Sondheim says goodbye after 13 years on campus

Charlotte DeForrest

Sondheim’s administrative assistant, Dina Craft, is sad to see him retire, but is excited for him to spend more time with his family.

“The magnitude [of being principal] often didn’t hit me until I would go off campus for a meeting and I’d come back and all the cars would be in the parking lot. Somehow, I looked at all the cars and thought, ‘Okay, I’m actually responsible for all of this.’ It’s weird that it was cars, but I think it was a visual reference…There’s an overwhelming sense of responsibility [being principal],” Principal David Sondheim said.

On Jan. 20, 2022, Sondheim sent an email to the Redwood community informing them that he would be retiring at the end of the school year. This announcement follows his 13 year career at Redwood; his first two years as vice principal and the last 11 years as principal. Before coming to Redwood, Sondheim worked for 18 years as a science teacher and in several leadership roles at Archie Williams High School. 

I’d done leadership roles previously when I’d been at Archie Williams but [Redwood] was my first administrative job. [The new position] brought on some insecurity and nervousness. I wanted to do well, especially at a school that had done so well before,” Sondheim said. “I felt like there was support among the staff and the folks at the district office when I came, so I felt pretty comfortable coming, but nervous.”

Since becoming principal in 2011, Sondheim notes that some of the biggest changes he’s seen at Redwood are the rapidly growing student population, the increased presence of technology in the classroom and a greater emphasis on student mental health. 

“Trying to minimize the impact of [student population growth] was one of the biggest challenges. Keeping Redwood a school where you are not a number, but you’re a student that we know and we care about, is also a challenge as [the school] gets bigger. It gets harder to do that with every student,” Sondheim said. 

Sondheim’s administrative assistant Dina Craft believes that he has been a successful principal due to his emphasis on student success and his flexibility when it comes to administrative obstacles.

Preparing to retire at the end of the school year, Sondheim has been a positive presence on campus for the past 13 years.

“He’s always there to help. He doesn’t just stay in his lane as an administrator. If someone spills something and we call for the custodians, he’s ready to pick it up with paper towels. If a teacher is out, he’ll jump in the classroom. And if I need help with setting up for subs, he’ll help me. He’s always here to help everybody. He’s just so easy to work with,” Craft said. “He’s willing to do anything to make anybody’s job easier or to make it work out. He just wants every kid to succeed. Whatever their success looks like to them. He wants to see every student’s goals become attainable.”

Senior class president Claire McKechnie has been able to witness Sondheim’s focus on supporting student goals firsthand through her work in Leadership. She believes Sondheim is always willing to listen to student ideas or input and never lets setbacks disrupt his positive demeanor.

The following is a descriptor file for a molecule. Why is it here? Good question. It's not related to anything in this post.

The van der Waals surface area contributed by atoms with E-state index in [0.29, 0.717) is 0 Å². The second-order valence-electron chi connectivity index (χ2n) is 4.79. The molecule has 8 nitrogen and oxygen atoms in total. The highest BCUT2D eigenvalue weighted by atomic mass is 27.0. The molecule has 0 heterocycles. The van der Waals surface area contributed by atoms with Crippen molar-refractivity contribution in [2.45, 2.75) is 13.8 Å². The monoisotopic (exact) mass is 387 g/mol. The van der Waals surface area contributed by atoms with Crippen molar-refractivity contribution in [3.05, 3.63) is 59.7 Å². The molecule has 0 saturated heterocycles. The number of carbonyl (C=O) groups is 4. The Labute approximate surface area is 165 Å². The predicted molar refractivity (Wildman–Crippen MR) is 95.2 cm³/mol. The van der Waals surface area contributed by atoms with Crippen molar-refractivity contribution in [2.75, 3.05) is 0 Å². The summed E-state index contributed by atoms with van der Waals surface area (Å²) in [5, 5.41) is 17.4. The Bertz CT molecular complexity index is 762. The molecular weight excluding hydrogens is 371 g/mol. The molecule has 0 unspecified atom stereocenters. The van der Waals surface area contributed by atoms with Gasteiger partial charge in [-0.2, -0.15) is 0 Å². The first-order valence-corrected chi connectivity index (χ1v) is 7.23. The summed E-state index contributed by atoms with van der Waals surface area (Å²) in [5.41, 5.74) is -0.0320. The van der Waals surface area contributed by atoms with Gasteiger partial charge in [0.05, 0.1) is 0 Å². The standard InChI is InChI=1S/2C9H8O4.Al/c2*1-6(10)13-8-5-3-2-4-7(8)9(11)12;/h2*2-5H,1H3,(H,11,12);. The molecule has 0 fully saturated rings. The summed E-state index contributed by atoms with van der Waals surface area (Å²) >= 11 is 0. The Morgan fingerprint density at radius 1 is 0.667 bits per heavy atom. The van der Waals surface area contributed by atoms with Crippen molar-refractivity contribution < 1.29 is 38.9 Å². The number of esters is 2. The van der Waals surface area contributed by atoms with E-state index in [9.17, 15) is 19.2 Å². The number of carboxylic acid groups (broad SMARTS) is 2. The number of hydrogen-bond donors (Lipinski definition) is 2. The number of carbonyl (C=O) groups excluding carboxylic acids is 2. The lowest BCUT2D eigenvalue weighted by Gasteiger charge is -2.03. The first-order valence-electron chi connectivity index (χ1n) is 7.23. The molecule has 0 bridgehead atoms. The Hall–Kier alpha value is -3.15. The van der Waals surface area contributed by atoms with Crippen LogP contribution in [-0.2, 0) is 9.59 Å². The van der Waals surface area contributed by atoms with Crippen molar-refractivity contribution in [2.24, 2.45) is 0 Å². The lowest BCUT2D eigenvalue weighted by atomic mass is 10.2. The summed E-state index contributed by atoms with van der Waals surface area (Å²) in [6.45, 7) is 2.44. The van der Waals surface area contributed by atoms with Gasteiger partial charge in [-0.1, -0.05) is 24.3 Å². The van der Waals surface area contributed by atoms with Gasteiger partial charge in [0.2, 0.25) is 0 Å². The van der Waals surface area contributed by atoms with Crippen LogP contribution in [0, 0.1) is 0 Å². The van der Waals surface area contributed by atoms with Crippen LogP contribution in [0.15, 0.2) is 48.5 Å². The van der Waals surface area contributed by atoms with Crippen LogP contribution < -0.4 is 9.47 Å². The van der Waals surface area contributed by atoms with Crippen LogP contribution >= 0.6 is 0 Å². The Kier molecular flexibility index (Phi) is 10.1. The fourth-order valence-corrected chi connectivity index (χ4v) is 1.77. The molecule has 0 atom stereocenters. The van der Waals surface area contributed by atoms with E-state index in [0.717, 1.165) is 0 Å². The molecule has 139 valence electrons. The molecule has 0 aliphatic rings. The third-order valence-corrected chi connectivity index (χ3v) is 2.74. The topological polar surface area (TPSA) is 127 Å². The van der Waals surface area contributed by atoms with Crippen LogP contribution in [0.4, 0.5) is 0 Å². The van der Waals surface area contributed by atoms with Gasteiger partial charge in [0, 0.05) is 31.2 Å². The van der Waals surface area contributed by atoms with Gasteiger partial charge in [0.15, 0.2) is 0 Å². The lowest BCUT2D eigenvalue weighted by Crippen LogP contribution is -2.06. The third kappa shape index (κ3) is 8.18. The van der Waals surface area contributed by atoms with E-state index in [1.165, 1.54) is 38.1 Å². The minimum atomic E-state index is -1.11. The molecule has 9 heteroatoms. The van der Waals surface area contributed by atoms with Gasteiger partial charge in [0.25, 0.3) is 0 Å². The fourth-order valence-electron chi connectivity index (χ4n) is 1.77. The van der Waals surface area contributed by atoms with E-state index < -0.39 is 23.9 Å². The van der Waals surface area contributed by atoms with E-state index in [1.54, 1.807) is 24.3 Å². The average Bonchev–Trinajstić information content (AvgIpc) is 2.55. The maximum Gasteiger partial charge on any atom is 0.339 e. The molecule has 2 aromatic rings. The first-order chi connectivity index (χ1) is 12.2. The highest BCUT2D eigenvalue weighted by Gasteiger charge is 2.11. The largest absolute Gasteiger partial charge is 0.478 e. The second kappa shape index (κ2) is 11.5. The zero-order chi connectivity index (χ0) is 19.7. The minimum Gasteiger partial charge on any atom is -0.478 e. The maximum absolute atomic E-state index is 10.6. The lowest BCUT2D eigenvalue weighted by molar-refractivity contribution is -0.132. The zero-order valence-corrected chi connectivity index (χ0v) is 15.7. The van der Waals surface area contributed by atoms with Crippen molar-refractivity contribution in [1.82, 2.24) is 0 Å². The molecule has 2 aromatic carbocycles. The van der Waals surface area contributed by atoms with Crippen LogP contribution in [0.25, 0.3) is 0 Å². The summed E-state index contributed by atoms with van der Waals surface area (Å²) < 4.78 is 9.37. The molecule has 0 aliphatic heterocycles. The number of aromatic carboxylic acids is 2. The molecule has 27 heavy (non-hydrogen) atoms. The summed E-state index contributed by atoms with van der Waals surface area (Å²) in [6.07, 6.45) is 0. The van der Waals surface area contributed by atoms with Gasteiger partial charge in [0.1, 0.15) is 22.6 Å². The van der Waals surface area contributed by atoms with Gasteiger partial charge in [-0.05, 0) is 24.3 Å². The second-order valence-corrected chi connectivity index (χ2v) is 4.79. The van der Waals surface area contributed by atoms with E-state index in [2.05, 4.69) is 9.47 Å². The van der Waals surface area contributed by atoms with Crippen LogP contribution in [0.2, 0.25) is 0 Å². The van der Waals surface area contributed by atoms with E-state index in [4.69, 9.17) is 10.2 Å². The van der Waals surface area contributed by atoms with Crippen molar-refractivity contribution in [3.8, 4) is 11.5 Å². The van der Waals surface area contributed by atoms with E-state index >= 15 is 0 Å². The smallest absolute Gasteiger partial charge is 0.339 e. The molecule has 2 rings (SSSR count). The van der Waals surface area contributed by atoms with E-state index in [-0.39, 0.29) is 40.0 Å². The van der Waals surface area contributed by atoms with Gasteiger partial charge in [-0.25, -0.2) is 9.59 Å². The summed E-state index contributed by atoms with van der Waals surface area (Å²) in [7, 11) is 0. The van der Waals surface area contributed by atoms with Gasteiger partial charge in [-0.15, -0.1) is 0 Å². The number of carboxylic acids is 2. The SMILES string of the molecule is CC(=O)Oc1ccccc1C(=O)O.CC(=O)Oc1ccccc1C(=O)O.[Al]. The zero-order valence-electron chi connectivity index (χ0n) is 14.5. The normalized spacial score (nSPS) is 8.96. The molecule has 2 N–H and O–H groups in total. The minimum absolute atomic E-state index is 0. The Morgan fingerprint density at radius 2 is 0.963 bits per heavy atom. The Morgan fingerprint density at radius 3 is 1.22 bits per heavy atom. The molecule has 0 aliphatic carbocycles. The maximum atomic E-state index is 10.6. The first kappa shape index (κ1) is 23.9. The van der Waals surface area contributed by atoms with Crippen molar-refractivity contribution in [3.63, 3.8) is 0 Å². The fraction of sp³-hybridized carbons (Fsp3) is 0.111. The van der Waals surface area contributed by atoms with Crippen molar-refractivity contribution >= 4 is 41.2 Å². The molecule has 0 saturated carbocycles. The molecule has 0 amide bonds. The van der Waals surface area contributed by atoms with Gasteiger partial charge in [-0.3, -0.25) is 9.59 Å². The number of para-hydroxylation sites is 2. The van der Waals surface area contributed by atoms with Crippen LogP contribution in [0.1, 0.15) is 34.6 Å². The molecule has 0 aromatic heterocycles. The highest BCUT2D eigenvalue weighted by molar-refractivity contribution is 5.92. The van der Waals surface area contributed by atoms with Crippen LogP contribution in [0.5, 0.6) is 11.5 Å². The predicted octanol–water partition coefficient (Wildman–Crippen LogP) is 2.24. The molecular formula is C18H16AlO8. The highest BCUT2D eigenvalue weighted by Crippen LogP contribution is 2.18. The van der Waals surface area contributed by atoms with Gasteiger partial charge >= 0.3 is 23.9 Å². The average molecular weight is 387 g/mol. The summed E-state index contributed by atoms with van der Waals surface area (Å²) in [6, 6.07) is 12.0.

“As a student walking through the hallway after class, sometimes I can be in a bad mood. But, when I see Mr. Sondheim walking in the hallway, everything lights up because he is always trying to say hi to everyone and saying ‘Hello, how are you? How was your weekend?’” McKechnie said. “He greets everyone and treats everyone with really positive energy and you can just tell that he cares for each and every student. I think that’s such a valuable quality of a principal and he’s definitely going to be missed because of outreach and impact on each student.”

Similar to McKechnie, Craft also admires Sondheim’s positive attitude and ability to be a source of constant optimism. 

“Sometimes in between tasks, Mr. Sondheim comes out of his office and stands here when the bell is ringing because it has a little bit of a tone to it and he does a little bell dance and it always makes me laugh when he does that,” Craft said. 

While she is sad to see him go, she is excited for him to have the opportunity to spend more time pursuing his other hobbies and with the people he loves. Sondheim hopes to travel more with his wife, sleep, learn to play the saxophone and practice golf.

Although he  will miss the Redwood community and the opportunities he has had to improve each student’s experience, Sondheim respects that it is time for him to move on. 

I don’t think someone should be a principal for 25 years somewhere because it needs change. I’ve come and done what I can and now it’s time for someone else to hopefully try to do what they can and hopefully succeed where I haven’t or improve on whatever I’ve been able to do. You have to have the stamina to do this job and I don’t have the stamina I used to. I think it’s the right time to [retire],” Sondheim said.